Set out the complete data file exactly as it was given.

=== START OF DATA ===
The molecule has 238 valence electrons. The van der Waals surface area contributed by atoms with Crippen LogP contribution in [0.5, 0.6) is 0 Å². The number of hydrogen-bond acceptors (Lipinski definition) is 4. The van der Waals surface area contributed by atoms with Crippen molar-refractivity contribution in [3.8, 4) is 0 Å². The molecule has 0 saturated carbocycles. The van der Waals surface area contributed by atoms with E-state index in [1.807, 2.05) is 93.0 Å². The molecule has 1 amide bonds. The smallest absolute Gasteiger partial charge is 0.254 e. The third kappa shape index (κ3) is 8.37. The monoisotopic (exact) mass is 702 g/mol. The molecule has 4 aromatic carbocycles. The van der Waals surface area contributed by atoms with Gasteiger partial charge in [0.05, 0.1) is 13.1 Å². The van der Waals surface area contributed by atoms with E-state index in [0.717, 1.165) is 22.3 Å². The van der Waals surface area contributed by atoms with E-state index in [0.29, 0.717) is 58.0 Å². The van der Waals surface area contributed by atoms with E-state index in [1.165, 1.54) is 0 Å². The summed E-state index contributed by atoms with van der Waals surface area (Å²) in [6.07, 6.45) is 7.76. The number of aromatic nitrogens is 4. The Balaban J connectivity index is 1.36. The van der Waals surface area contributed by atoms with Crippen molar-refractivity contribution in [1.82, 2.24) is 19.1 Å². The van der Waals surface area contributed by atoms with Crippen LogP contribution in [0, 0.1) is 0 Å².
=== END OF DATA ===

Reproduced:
The molecule has 238 valence electrons. The van der Waals surface area contributed by atoms with Crippen LogP contribution in [0.5, 0.6) is 0 Å². The number of hydrogen-bond acceptors (Lipinski definition) is 4. The van der Waals surface area contributed by atoms with Crippen molar-refractivity contribution in [3.8, 4) is 0 Å². The molecule has 0 saturated carbocycles. The van der Waals surface area contributed by atoms with E-state index in [1.807, 2.05) is 93.0 Å². The molecule has 1 amide bonds. The smallest absolute Gasteiger partial charge is 0.254 e. The third kappa shape index (κ3) is 8.37. The monoisotopic (exact) mass is 702 g/mol. The molecule has 4 aromatic carbocycles. The van der Waals surface area contributed by atoms with Gasteiger partial charge in [0.05, 0.1) is 13.1 Å². The van der Waals surface area contributed by atoms with E-state index in [0.717, 1.165) is 22.3 Å². The van der Waals surface area contributed by atoms with E-state index in [0.29, 0.717) is 58.0 Å². The van der Waals surface area contributed by atoms with E-state index in [1.165, 1.54) is 0 Å². The summed E-state index contributed by atoms with van der Waals surface area (Å²) in [6.07, 6.45) is 7.76. The number of aromatic nitrogens is 4. The Balaban J connectivity index is 1.36. The van der Waals surface area contributed by atoms with Crippen molar-refractivity contribution in [1.82, 2.24) is 19.1 Å². The van der Waals surface area contributed by atoms with Crippen LogP contribution in [0, 0.1) is 0 Å².